At UN, Netanyahu Declares a Belligerent Iran ‘Has No Fiercer Enemy Than Israel,’ Lauds Jewish State’s Enhanced Global Status
Israeli Prime Minister Benjamin Netanyahu devoted much of his address to the UN General Assembly on Tuesday afternoon to a blistering attack on the Iranian regime, pointedly citing similarly strong remarks made by US President Donald Trump from the same podium a few hours earlier.
“Iran vows to destroy my country every day,” Netanyahu told the gathered delegates, quickly turning to his criticism of the Iran nuclear deal of 2015.
“Two years ago, I stood here and explained why the Iranian nuclear deal not only doesn’t block Iran’s path to a bomb, but paves its way to a bomb,” Netanyahu said.
The Israeli leader argued that the deal’s fatal flaw is the “sunset clause” governing restrictions on Iran’s nuclear development — echoing his 2015 speech before the UN in which he stated, “what makes matters even worse is that we see a world celebrating this bad deal, rushing to embrace and do business with a regime openly committed to our destruction.”
“In a few years, those restrictions will be automatically removed, not by a change in Iran’s behavior or a lessening of its aggression, they will be removed by a mere change in the calendar,” Netanyahu asserted on Tuesday. “The sunset will cast a dark shadow over the Middle East and the world. Iran will be free to enrich uranium on an industrial scale, placing it on the threshold of a massive arsenal of nuclear weapons.”
Comparing the Iran deal to the ill-fated 1994 agreement between the US and North Korea over Pyongyang’s nuclear program, Netanyahu summarized Israel’s policy as “change it or cancel it, fix it or nix it.” Fixing the deal, he said, would mean “penalizing Iran for every violation” and, above all, “getting rid of the sunset clause” — an outcome the Iranians are highly unlikely to accept, with one top official in Tehran saying on Tuesday that “any doubt by any country about this agreement is not acceptable to Iran.” This was Iran’s riposte to a suggestion from French President Emmanuel Macron that some key provisions of the nuclear deal would need to stay in place after the so-called “Termination Day” in October 2025 — when all remaining EU sanctions are lifted, and Iran will be permitted to resume an ambitious uranium enrichment program.
Netanyahu excoriated the “naive” supporters of the deal who believed that Iran would be transformed into a “responsible member of the international community.” The Israeli said that, in contrast, he had warned that Iran would be enabled by the deal to “behave like a hungry tiger unleashed, devouring the nations one after the other.”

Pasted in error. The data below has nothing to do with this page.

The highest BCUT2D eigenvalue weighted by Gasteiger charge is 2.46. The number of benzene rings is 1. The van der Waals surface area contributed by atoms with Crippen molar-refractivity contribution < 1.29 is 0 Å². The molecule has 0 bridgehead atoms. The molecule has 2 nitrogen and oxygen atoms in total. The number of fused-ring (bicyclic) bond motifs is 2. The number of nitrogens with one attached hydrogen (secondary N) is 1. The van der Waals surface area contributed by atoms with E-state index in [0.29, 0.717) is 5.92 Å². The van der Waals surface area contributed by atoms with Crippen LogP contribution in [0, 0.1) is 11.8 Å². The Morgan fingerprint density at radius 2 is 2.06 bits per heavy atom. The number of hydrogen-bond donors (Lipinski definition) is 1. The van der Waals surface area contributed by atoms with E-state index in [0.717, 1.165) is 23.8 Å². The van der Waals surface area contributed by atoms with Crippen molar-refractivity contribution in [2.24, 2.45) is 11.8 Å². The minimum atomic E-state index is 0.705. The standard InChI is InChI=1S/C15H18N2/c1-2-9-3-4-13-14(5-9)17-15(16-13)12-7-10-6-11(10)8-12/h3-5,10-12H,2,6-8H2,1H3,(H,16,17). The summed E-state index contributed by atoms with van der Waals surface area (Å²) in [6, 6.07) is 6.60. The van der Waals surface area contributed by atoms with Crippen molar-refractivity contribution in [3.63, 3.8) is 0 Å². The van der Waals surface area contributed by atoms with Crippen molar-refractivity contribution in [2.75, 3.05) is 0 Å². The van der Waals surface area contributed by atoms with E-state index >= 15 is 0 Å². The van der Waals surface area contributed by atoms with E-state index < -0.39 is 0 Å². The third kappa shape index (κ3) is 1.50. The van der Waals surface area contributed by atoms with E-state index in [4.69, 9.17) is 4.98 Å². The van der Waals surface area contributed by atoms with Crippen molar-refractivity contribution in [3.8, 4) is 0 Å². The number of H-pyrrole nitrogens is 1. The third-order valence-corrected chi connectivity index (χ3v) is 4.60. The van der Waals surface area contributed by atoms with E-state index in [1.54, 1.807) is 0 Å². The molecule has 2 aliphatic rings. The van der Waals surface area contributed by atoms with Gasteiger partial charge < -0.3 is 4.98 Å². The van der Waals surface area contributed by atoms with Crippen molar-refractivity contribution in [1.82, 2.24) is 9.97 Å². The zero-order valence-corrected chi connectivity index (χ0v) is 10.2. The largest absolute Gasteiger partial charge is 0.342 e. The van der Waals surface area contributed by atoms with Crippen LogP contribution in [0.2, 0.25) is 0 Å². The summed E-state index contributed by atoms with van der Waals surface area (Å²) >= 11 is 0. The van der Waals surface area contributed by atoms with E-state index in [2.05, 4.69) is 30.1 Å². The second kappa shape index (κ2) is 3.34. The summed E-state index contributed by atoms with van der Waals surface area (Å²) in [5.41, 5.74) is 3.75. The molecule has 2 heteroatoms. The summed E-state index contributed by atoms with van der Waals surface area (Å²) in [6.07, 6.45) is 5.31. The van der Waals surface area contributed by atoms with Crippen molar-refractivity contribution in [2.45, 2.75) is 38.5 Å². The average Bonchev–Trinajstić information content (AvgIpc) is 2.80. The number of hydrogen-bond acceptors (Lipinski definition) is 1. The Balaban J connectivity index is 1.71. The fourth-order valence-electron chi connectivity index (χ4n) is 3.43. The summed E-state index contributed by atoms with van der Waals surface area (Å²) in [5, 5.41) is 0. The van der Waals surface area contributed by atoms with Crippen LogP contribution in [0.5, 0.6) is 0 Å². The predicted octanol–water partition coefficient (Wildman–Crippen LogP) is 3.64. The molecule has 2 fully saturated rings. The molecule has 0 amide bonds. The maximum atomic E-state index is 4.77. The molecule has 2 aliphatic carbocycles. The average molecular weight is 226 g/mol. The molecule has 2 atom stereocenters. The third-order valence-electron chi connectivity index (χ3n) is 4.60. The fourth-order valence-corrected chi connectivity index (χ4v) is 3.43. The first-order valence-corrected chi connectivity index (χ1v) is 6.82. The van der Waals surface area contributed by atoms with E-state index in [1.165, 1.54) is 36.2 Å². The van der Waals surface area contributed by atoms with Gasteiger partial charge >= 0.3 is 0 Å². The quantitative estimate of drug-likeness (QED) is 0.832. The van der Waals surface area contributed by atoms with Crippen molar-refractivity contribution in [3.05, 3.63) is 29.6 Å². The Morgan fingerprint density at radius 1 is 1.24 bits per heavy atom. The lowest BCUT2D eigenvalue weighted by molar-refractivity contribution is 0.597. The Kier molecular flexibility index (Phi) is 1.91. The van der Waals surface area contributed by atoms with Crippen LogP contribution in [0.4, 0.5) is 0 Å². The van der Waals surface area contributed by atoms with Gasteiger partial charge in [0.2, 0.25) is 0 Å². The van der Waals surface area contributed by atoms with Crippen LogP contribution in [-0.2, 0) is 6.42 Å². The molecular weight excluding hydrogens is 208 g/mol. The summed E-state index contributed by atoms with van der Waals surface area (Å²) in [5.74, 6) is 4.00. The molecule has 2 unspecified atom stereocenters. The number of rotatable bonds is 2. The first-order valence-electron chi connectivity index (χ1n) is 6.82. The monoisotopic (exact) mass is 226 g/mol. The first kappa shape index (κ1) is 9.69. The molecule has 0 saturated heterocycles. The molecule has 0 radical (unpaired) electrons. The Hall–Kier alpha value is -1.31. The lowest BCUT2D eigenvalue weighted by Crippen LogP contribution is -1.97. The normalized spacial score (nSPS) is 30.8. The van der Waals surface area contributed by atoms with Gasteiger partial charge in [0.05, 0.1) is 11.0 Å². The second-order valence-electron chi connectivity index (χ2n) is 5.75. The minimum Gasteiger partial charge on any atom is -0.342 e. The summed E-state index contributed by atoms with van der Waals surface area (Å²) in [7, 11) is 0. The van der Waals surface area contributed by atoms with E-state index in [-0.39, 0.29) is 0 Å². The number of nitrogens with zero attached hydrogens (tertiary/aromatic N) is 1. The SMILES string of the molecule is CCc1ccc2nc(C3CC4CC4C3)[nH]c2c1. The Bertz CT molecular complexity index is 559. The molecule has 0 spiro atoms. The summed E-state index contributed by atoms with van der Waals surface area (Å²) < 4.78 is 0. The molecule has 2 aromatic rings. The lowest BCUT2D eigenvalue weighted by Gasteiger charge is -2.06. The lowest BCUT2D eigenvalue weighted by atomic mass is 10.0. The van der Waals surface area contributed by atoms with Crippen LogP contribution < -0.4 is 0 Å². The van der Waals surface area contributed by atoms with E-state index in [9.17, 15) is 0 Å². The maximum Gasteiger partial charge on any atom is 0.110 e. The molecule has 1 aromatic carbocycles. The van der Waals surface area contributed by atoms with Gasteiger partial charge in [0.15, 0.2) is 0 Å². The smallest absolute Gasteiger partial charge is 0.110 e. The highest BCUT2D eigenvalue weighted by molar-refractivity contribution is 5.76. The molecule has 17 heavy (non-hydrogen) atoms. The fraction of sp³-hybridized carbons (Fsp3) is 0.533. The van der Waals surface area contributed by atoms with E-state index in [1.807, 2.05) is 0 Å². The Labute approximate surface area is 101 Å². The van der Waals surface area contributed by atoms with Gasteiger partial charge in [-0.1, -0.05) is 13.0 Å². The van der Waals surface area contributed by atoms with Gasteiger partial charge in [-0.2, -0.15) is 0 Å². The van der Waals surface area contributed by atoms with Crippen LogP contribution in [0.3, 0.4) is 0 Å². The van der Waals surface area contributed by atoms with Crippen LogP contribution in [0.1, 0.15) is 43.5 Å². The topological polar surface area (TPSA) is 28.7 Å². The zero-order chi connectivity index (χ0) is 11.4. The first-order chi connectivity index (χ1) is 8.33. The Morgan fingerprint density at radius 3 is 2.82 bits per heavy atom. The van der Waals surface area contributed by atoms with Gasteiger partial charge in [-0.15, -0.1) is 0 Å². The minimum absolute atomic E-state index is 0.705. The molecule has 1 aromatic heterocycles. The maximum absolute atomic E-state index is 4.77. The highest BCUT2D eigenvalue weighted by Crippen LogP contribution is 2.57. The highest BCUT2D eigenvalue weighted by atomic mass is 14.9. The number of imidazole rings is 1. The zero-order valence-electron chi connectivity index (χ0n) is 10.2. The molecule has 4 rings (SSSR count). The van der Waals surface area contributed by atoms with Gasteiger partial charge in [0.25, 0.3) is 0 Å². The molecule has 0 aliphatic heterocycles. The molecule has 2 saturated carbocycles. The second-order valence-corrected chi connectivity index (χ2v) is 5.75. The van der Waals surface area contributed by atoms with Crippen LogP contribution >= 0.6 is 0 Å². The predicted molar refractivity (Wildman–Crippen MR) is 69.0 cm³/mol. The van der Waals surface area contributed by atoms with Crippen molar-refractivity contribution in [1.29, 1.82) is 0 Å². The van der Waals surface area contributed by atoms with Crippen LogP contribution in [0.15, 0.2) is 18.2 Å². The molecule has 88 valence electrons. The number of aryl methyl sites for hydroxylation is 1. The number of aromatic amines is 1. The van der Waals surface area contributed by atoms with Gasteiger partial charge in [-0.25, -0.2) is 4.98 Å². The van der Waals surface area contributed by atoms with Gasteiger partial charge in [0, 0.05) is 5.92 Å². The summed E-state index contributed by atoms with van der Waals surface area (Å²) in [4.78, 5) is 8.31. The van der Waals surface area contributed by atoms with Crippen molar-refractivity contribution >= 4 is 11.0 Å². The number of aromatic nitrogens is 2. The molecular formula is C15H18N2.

Taking a cue from the late British Prime Minister Winston Churchill’s 1946 speech proclaiming that an “iron curtain” had fallen across the European continent “from Stettin in the Baltic to Trieste in the Adriatic,” Netanyahu stated that “from the Caspian Sea to the Mediterranean, from Tehran to Tartous, an Iranian curtain is descending.” This, he said, was a “curtain of tyranny and terror” that had spread across Iraq, Syria, Lebanon and other countries in the region, but would never succeed in extinguishing “the light of Israel.”
To loud applause from some in the audience, Netanyahu delivered a message in Hebrew to Iran’s Supreme Leader, Ayatollah Ali Khamenei. “Netzach Yisrael lo yeshaker,” he announced — “the Eternal One of Israel does not lie,” a quote from the Biblical prophet Samuel referring to the revival of Israel following periods of destruction. Netanyahu added that although Iran would have “no fiercer enemy than Israel as long as it seeks our destruction,” he declared friendship for Iran’s people. “Shoma duste ma hesteed,” he said in Farsi, “You are our friend…When your day of liberation comes, the friendship between our two ancient peoples will surely flourish once again.”
The speech also covered Israel’s relations with the rest of the world, with Netanyahu lauding a “revolution in Israel’s standing among the nations.”
“So many countries around the world have finally woken up to what Israel can do for them,” Netanyahu said. Confidently depicting Israel as a global market leader in sectors from agriculture, to water purification and counter-terrorism, Netanyahu pointed to the Jewish state’s growing presence in much of Africa and Asia. He underlined that, as prime minister, he had visited six continents in the last year alone.
Special mention was made of President Trump’s visit to Israel in May, with Netanyahu telling the US leader that when he placed his hands on the stones of the Western Wall in Jerusalem, he had “touched all of our hearts.” Netanyahu also highlighted the visit of Indian Prime Minister Narendra Modi in July, recalling that he had waded into the Mediterranean where they “drank sea water that had been purified only minutes earlier — we imagined the endless possibilities for India, for Israel, and all of humanity.”
During a 25-minute speech that was introduced by Israel’s own UN ambassador, Danny Danon, in his new capacity as a vice president of the General Assembly, Netanyahu was assured and even jocular — at one point invoking the penguin population of Antarctica “because I heard that penguins are also enthusiastic supporters of Israel… penguins have no difficulty recognizing that some things are black and white, are right and wrong, and unfortunately, when it comes to UN decisions about Israel, that simple recognition is too often absent.”
Netanyahu described Theodore Herzl — the visionary of modern Zionism who convened the First Zionist Congress 120 years ago — as “our modern Moses, and his dream has come true.”
“We’ve returned to the Promised Land, revived our language, ingathered our exiles, and built a modern, thriving democracy,” the Israeli leader said.
Watch Netanyahu’s UN General Assembly address below: